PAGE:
The Canadian Bed & Breakfast Guide
Dean Tudor is a journalism professor at the Ryerson Polytechnical
Institute and founding editor of the CBRA.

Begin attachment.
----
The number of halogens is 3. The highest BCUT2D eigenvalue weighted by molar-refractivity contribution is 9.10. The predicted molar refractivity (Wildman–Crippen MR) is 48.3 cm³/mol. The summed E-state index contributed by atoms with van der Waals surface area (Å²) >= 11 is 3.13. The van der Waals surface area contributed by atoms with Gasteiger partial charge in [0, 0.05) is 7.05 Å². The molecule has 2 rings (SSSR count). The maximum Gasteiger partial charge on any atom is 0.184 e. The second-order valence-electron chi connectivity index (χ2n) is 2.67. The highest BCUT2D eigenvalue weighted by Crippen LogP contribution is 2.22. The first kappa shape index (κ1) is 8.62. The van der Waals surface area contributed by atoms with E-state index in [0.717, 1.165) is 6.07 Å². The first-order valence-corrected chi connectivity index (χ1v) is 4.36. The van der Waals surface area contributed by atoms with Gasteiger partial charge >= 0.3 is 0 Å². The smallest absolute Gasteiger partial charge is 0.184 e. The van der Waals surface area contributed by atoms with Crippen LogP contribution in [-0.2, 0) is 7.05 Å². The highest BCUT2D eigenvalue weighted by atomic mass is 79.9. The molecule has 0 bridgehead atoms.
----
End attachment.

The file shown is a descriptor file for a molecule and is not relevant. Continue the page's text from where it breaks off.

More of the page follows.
Bed and breakfast is an economical European concept; I use it when travelling in both Europe and North America. Here, Pantel describes some b & b set-ups in Canada, but she applies a wide range to the definition. In addition to homes, she includes some cottages, chalets, ranches, penthouses, farmhouses, boats, and the French islands of Saint-Pierre et Miquelon (this latter is certainly useful to know about). The 1,300 listings include agencies and reservation services as well, so that the total number of potential or possible “homes” is much, much larger for all of Canada. Data include prices, the type of rooms available, restrictions (smoking, pets, bicycles, etc.), features (e.g., babysitter available, fireplace), and whether French is spoken. There are many symbols used for short-hand purposes, and there is a legend and key on the front flap for ease of reference (in both French and English). This indicates capacity of the establishment, membership, telephone, season, meals, etc. Arrangement is by province, east to west, and then alphabetical by name of the town. A highly useful work.